Social bonding: I read an article recently where a company removed a coffee machine because employees spent too long at the machine talking and not at their desks. When the company removed the coffee machine, they saw a direct increase in the number of lines of code created. The long term, however, demonstrated a reduced overall productivity with fewer completed projects. It became clear that the conversations both at, to and from the coffee machine created  bonding moments and unplanned interactions that positively impacted output. We are humans, and however much we may like productive solitude, we need other humans to achieve our best results. The social interactions that are unplanned can sometimes lead to the best results in the same way that an empty mind can lead to the best innovations. 

Loss of balance: The hybrid and home worker, in many instances, has lost the ability to separate home from work. Without the commute to give a tangible separator and the ever-increasing amount of data on both personal and work devices, switching off has become harder. 

Looking Busy: At the tail-end of the pandemic the Work Trend Index from Microsoft showed a 277% increase in meetings. It’s not just that we went online for these meetings, but our agenda was blocked out for entire days because of back-to-back meetings. Some did this to feel that they were busy, even when not in the office, others to try and create the chance encounters the coffee machine conversations would have given. This excessive meeting culture removed the ability for us to ‘do work’ as we were always in meetings; leaving us to catch up after work time, playing again into the loss of balance as mentioned above. 

Visibility: Working at home has been difficult for some, and getting back to the office is a must-do, yet they face the challenge of not having enough seats in an office as companies reduce real estate to address flexible office patterns. All of us, it is said, are on different journeys, and so too are our experiences both in and away from the office. How, then, can the safeguards and protection mechanisms we take for granted in a physical workplace extend to a remote working location? People are out of sight, and their care and well-being are based upon a report-it-yourself mentality. 

Capability and Skills Transfer: Graduate schemes, apprenticeship schemes, and split learning/working all require a level of skills transfer that is very hard to achieve successfully while working remotely. Most of you will have heard of the 70-20-10 learning model, where 70% is gained from experience in doing the job, 20% is learning that came from social interaction with others and 10% is derived from formal education and training. The 20% in this scenario relies on social interaction, mentoring and the physical presence of another. We didn’t learn to walk by just deciding there must be something better than crawling, we did it by seeing others walk. This social bonding and development are critical to success and the lack of these are one of the biggest bugbears I hear from those who have joined companies during the pandemic. I changed jobs at the start of 2020, just after the UK went into lockdown, and however hard the organisation I worked for tried, there is no replacement for social interaction in the onboarding and learning journey.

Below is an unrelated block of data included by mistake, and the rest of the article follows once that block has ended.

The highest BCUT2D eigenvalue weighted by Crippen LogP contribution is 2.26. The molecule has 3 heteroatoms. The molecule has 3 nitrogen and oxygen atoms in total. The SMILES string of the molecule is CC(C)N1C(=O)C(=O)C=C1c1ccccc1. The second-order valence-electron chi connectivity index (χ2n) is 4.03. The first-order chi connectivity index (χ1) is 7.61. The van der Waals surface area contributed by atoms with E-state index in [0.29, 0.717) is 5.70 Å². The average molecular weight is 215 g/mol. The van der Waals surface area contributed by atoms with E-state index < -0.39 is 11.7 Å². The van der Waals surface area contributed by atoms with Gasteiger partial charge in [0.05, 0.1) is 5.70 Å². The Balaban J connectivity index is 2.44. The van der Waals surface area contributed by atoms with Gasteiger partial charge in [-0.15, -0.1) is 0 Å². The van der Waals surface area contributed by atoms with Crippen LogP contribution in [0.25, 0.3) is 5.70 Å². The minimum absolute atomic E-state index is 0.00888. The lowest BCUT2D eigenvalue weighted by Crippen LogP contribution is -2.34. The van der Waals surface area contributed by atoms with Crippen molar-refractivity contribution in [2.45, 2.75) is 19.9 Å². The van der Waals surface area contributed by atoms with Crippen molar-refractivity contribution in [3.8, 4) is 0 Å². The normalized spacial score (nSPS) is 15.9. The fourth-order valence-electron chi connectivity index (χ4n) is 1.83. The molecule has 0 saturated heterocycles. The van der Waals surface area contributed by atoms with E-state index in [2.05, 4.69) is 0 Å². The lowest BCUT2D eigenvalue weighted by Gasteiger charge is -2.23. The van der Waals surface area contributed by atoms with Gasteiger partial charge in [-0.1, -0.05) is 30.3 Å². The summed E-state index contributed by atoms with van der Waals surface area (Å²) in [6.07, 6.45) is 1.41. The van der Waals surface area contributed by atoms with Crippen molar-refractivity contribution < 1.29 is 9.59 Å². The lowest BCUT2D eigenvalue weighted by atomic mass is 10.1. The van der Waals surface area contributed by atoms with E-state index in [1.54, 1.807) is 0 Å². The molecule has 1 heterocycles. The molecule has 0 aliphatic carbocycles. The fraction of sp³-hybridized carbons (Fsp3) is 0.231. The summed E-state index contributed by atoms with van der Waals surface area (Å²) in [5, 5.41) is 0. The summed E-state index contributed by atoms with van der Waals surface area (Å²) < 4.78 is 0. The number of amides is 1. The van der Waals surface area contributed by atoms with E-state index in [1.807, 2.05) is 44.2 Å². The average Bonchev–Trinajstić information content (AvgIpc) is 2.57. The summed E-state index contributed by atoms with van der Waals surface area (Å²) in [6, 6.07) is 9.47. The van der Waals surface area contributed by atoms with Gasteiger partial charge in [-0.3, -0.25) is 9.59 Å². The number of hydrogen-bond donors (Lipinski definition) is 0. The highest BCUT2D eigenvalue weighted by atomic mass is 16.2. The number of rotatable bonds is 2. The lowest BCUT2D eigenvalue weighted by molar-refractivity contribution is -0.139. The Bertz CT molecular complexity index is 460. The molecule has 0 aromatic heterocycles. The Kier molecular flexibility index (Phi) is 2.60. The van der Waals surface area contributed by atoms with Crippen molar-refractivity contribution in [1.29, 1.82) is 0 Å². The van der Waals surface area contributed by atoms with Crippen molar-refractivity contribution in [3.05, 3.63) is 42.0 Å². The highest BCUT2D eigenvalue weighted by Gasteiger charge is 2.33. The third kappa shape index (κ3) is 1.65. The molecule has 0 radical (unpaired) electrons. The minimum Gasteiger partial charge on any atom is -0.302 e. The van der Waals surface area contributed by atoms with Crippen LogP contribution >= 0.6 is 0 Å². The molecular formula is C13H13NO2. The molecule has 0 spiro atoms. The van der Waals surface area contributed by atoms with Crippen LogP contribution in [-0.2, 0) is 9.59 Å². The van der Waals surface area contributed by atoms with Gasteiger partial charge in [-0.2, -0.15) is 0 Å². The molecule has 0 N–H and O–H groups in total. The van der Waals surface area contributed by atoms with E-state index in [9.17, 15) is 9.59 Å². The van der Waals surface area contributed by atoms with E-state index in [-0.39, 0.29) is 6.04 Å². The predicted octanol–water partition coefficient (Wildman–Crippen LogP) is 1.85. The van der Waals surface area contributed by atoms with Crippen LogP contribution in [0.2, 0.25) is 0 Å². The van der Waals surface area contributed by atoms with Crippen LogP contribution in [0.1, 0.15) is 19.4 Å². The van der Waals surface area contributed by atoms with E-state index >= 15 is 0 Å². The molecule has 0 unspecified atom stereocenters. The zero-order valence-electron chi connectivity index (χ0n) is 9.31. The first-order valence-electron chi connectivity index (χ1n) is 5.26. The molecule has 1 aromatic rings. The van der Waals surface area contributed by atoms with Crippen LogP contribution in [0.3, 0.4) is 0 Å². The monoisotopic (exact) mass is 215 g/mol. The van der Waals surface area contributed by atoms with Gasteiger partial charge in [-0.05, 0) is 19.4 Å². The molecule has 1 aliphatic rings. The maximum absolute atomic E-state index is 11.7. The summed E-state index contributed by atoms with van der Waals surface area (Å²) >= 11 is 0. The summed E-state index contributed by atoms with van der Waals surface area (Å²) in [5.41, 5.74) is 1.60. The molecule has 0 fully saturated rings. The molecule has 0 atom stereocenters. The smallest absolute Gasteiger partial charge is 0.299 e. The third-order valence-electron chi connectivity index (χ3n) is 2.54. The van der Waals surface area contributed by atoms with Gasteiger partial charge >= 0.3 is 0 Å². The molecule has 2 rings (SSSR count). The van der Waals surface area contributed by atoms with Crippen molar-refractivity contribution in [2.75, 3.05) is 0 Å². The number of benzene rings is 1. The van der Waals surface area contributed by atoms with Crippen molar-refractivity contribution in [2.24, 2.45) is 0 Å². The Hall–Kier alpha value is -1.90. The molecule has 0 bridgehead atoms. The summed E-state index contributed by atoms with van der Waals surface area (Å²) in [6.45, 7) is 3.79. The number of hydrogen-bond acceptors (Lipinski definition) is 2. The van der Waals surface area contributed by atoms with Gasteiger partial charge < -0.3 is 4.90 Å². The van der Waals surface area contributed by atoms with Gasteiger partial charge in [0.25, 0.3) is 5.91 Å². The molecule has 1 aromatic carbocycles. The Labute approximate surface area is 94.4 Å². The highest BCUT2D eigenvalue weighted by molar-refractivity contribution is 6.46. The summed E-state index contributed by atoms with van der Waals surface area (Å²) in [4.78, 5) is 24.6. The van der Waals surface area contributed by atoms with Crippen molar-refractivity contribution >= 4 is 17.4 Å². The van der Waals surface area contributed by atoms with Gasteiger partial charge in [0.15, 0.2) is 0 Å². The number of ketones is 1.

Trust, Balance, and It Strategy

With both the positives and the negatives above, we can see that Hybrid working is a challenge that many organisations are struggling with. There is, I believe, no silver bullet that will provide a solution for all, but there are things that can help you understand, plan, and operate around a hybrid model. 

  • There is no one-size-fits-all; your business is your business, so decide what fits best. 
  • Your people are your biggest asset. Hybrid working is not only about empowering them but also protecting and engaging them in a way that drives your business forward. 
  • Hybrid working models must be driven, adopted, and supported from the very top of your organisation.